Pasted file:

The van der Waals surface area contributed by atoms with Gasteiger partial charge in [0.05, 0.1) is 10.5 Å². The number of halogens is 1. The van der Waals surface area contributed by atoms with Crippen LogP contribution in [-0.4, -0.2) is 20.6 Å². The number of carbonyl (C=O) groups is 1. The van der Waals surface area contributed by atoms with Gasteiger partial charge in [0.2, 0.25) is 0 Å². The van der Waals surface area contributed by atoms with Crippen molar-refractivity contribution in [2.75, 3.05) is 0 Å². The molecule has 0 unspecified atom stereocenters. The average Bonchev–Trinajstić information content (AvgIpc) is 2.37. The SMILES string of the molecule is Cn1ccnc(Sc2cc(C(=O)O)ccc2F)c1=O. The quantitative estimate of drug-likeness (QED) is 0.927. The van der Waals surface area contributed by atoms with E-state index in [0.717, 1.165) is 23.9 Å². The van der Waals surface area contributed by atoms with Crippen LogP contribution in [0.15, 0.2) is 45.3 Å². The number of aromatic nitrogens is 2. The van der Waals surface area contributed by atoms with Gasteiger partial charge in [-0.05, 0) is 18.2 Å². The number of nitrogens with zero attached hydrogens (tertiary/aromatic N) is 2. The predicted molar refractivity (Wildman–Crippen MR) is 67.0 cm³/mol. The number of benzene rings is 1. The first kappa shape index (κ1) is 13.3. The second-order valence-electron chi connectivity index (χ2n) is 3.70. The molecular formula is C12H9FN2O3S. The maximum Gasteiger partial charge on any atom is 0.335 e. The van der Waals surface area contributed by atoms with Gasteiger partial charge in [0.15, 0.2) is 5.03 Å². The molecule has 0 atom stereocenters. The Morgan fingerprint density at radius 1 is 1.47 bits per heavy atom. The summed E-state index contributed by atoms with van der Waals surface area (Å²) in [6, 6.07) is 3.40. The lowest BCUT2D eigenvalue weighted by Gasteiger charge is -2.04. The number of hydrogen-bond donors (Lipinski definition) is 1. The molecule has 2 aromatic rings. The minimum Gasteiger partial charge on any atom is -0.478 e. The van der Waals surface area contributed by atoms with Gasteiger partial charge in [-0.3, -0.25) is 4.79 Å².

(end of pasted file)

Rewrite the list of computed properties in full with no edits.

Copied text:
The van der Waals surface area contributed by atoms with Gasteiger partial charge in [0.05, 0.1) is 10.5 Å². The number of halogens is 1. The van der Waals surface area contributed by atoms with Crippen LogP contribution in [-0.4, -0.2) is 20.6 Å². The number of carbonyl (C=O) groups is 1. The van der Waals surface area contributed by atoms with Gasteiger partial charge in [0.2, 0.25) is 0 Å². The van der Waals surface area contributed by atoms with Crippen molar-refractivity contribution in [2.75, 3.05) is 0 Å². The molecule has 0 unspecified atom stereocenters. The average Bonchev–Trinajstić information content (AvgIpc) is 2.37. The SMILES string of the molecule is Cn1ccnc(Sc2cc(C(=O)O)ccc2F)c1=O. The quantitative estimate of drug-likeness (QED) is 0.927. The van der Waals surface area contributed by atoms with E-state index in [0.717, 1.165) is 23.9 Å². The van der Waals surface area contributed by atoms with Crippen LogP contribution in [0.15, 0.2) is 45.3 Å². The number of aromatic nitrogens is 2. The van der Waals surface area contributed by atoms with Gasteiger partial charge in [-0.05, 0) is 18.2 Å². The number of nitrogens with zero attached hydrogens (tertiary/aromatic N) is 2. The predicted molar refractivity (Wildman–Crippen MR) is 67.0 cm³/mol. The number of benzene rings is 1. The first kappa shape index (κ1) is 13.3. The second-order valence-electron chi connectivity index (χ2n) is 3.70. The molecular formula is C12H9FN2O3S. The maximum Gasteiger partial charge on any atom is 0.335 e. The van der Waals surface area contributed by atoms with Gasteiger partial charge in [0.15, 0.2) is 5.03 Å². The molecule has 0 atom stereocenters. The Morgan fingerprint density at radius 1 is 1.47 bits per heavy atom. The summed E-state index contributed by atoms with van der Waals surface area (Å²) in [6, 6.07) is 3.40. The lowest BCUT2D eigenvalue weighted by Gasteiger charge is -2.04. The number of hydrogen-bond donors (Lipinski definition) is 1. The molecule has 2 aromatic rings. The minimum Gasteiger partial charge on any atom is -0.478 e. The van der Waals surface area contributed by atoms with Gasteiger partial charge in [-0.3, -0.25) is 4.79 Å².